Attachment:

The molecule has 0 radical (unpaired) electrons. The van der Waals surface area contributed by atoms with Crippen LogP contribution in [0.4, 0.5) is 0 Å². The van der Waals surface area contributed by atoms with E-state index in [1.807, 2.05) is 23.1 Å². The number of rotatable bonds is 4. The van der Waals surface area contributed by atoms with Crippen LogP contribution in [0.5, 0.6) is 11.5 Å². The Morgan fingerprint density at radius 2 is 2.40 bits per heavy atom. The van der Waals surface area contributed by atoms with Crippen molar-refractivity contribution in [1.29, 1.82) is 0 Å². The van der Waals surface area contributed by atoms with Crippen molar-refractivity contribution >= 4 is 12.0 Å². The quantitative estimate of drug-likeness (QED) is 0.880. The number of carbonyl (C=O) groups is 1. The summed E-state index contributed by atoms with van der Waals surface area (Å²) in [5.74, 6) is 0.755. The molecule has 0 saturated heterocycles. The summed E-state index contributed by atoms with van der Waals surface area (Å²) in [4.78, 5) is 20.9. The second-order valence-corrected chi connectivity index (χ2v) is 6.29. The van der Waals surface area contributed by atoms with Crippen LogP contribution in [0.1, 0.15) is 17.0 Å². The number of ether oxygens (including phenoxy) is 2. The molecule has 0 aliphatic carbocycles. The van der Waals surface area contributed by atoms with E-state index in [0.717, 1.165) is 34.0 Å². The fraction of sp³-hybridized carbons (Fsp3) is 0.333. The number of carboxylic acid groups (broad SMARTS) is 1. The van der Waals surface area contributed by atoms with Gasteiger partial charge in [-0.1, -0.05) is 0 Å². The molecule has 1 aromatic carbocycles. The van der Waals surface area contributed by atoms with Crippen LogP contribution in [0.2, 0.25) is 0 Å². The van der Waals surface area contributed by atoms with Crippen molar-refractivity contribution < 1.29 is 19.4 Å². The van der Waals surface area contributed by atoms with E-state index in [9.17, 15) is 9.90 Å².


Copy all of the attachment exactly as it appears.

The molecule has 0 radical (unpaired) electrons. The van der Waals surface area contributed by atoms with Crippen LogP contribution in [0.4, 0.5) is 0 Å². The van der Waals surface area contributed by atoms with E-state index in [1.807, 2.05) is 23.1 Å². The number of rotatable bonds is 4. The van der Waals surface area contributed by atoms with Crippen LogP contribution in [0.5, 0.6) is 11.5 Å². The Morgan fingerprint density at radius 2 is 2.40 bits per heavy atom. The van der Waals surface area contributed by atoms with Crippen molar-refractivity contribution in [1.29, 1.82) is 0 Å². The van der Waals surface area contributed by atoms with Crippen molar-refractivity contribution >= 4 is 12.0 Å². The quantitative estimate of drug-likeness (QED) is 0.880. The number of carbonyl (C=O) groups is 1. The summed E-state index contributed by atoms with van der Waals surface area (Å²) in [5.74, 6) is 0.755. The molecule has 0 saturated heterocycles. The summed E-state index contributed by atoms with van der Waals surface area (Å²) in [4.78, 5) is 20.9. The second-order valence-corrected chi connectivity index (χ2v) is 6.29. The van der Waals surface area contributed by atoms with Crippen LogP contribution in [0.1, 0.15) is 17.0 Å². The number of ether oxygens (including phenoxy) is 2. The molecule has 0 aliphatic carbocycles. The van der Waals surface area contributed by atoms with E-state index in [0.717, 1.165) is 34.0 Å². The fraction of sp³-hybridized carbons (Fsp3) is 0.333. The number of carboxylic acid groups (broad SMARTS) is 1. The van der Waals surface area contributed by atoms with Gasteiger partial charge in [-0.1, -0.05) is 0 Å². The molecule has 1 aromatic carbocycles. The van der Waals surface area contributed by atoms with Crippen LogP contribution in [0.2, 0.25) is 0 Å². The van der Waals surface area contributed by atoms with Crippen molar-refractivity contribution < 1.29 is 19.4 Å². The van der Waals surface area contributed by atoms with E-state index in [9.17, 15) is 9.90 Å².